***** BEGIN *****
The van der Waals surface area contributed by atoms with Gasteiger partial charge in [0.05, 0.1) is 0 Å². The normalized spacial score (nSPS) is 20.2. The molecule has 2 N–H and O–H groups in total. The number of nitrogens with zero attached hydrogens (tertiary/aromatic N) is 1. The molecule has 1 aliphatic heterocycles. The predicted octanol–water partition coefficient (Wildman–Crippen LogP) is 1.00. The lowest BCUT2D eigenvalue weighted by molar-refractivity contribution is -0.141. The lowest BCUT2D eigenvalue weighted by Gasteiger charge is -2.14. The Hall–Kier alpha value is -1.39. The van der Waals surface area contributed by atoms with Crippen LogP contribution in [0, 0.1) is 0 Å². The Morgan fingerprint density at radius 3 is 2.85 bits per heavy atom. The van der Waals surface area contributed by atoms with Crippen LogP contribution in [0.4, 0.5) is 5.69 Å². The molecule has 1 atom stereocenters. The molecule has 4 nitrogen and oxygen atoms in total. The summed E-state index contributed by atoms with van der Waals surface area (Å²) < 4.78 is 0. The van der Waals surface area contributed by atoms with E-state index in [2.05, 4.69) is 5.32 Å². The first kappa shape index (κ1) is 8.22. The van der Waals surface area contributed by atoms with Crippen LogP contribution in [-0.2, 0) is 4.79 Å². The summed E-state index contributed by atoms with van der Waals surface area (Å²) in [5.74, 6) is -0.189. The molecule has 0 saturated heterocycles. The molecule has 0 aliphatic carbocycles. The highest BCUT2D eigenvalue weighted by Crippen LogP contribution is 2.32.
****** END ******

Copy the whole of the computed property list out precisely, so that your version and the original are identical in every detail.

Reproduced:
The van der Waals surface area contributed by atoms with Gasteiger partial charge in [0.05, 0.1) is 0 Å². The normalized spacial score (nSPS) is 20.2. The molecule has 2 N–H and O–H groups in total. The number of nitrogens with zero attached hydrogens (tertiary/aromatic N) is 1. The molecule has 1 aliphatic heterocycles. The predicted octanol–water partition coefficient (Wildman–Crippen LogP) is 1.00. The lowest BCUT2D eigenvalue weighted by molar-refractivity contribution is -0.141. The lowest BCUT2D eigenvalue weighted by Gasteiger charge is -2.14. The Hall–Kier alpha value is -1.39. The van der Waals surface area contributed by atoms with Crippen LogP contribution in [0, 0.1) is 0 Å². The Morgan fingerprint density at radius 3 is 2.85 bits per heavy atom. The van der Waals surface area contributed by atoms with Crippen LogP contribution in [0.4, 0.5) is 5.69 Å². The molecule has 1 atom stereocenters. The molecule has 4 nitrogen and oxygen atoms in total. The summed E-state index contributed by atoms with van der Waals surface area (Å²) < 4.78 is 0. The van der Waals surface area contributed by atoms with E-state index in [2.05, 4.69) is 5.32 Å². The first kappa shape index (κ1) is 8.22. The van der Waals surface area contributed by atoms with Crippen LogP contribution in [-0.2, 0) is 4.79 Å². The summed E-state index contributed by atoms with van der Waals surface area (Å²) in [5.74, 6) is -0.189. The molecule has 0 saturated heterocycles. The molecule has 0 aliphatic carbocycles. The highest BCUT2D eigenvalue weighted by Crippen LogP contribution is 2.32.